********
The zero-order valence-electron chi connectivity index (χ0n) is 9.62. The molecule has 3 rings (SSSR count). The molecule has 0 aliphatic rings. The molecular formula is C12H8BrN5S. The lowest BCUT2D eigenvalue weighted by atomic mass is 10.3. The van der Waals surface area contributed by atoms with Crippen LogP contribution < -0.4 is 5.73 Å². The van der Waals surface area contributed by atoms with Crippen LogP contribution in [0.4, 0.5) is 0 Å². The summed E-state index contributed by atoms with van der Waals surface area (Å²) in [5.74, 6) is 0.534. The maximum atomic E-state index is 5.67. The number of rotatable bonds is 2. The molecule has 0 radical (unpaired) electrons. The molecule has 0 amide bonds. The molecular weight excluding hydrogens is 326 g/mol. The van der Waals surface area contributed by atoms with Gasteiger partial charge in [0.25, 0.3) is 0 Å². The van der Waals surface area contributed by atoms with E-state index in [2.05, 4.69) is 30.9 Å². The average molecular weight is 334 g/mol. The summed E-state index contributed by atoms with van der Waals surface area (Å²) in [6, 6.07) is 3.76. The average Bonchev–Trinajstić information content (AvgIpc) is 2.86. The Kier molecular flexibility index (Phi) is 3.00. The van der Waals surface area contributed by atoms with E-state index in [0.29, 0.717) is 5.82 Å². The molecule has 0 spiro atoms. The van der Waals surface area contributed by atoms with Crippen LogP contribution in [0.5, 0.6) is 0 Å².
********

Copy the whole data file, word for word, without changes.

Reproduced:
The zero-order valence-electron chi connectivity index (χ0n) is 9.62. The molecule has 3 rings (SSSR count). The molecule has 0 aliphatic rings. The molecular formula is C12H8BrN5S. The lowest BCUT2D eigenvalue weighted by atomic mass is 10.3. The van der Waals surface area contributed by atoms with Crippen LogP contribution < -0.4 is 5.73 Å². The van der Waals surface area contributed by atoms with Crippen LogP contribution in [0.4, 0.5) is 0 Å². The summed E-state index contributed by atoms with van der Waals surface area (Å²) in [5.74, 6) is 0.534. The maximum atomic E-state index is 5.67. The number of rotatable bonds is 2. The molecule has 0 radical (unpaired) electrons. The molecule has 0 amide bonds. The molecular weight excluding hydrogens is 326 g/mol. The van der Waals surface area contributed by atoms with Gasteiger partial charge in [0.25, 0.3) is 0 Å². The van der Waals surface area contributed by atoms with E-state index in [2.05, 4.69) is 30.9 Å². The average molecular weight is 334 g/mol. The summed E-state index contributed by atoms with van der Waals surface area (Å²) in [6, 6.07) is 3.76. The average Bonchev–Trinajstić information content (AvgIpc) is 2.86. The Kier molecular flexibility index (Phi) is 3.00. The van der Waals surface area contributed by atoms with E-state index in [0.29, 0.717) is 5.82 Å². The molecule has 0 spiro atoms. The van der Waals surface area contributed by atoms with Crippen LogP contribution in [0.5, 0.6) is 0 Å².